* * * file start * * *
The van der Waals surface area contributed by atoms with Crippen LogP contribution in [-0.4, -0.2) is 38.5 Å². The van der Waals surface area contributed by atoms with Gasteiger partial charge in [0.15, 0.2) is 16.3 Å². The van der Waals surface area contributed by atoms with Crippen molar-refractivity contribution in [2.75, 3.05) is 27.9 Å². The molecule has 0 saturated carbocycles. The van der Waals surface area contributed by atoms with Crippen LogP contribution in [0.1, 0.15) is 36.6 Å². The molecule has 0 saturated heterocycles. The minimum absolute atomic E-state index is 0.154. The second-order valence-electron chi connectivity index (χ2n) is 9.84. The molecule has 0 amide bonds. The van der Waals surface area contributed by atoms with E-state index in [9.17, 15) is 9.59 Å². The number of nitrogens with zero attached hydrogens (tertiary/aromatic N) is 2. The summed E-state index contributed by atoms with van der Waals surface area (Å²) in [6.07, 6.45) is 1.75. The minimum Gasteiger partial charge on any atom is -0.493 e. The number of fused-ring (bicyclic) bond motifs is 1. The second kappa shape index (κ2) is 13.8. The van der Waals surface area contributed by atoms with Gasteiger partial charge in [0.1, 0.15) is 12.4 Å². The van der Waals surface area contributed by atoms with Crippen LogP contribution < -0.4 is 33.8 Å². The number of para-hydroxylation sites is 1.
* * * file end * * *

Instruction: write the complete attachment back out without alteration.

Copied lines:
The van der Waals surface area contributed by atoms with Crippen LogP contribution in [-0.4, -0.2) is 38.5 Å². The van der Waals surface area contributed by atoms with Gasteiger partial charge in [0.15, 0.2) is 16.3 Å². The van der Waals surface area contributed by atoms with Crippen molar-refractivity contribution in [2.75, 3.05) is 27.9 Å². The molecule has 0 saturated carbocycles. The van der Waals surface area contributed by atoms with Crippen LogP contribution in [0.1, 0.15) is 36.6 Å². The molecule has 0 saturated heterocycles. The minimum absolute atomic E-state index is 0.154. The second-order valence-electron chi connectivity index (χ2n) is 9.84. The molecule has 0 amide bonds. The van der Waals surface area contributed by atoms with E-state index in [9.17, 15) is 9.59 Å². The number of nitrogens with zero attached hydrogens (tertiary/aromatic N) is 2. The summed E-state index contributed by atoms with van der Waals surface area (Å²) in [6.07, 6.45) is 1.75. The minimum Gasteiger partial charge on any atom is -0.493 e. The number of fused-ring (bicyclic) bond motifs is 1. The second kappa shape index (κ2) is 13.8. The van der Waals surface area contributed by atoms with Gasteiger partial charge in [0.1, 0.15) is 12.4 Å². The van der Waals surface area contributed by atoms with Crippen LogP contribution < -0.4 is 33.8 Å². The number of para-hydroxylation sites is 1.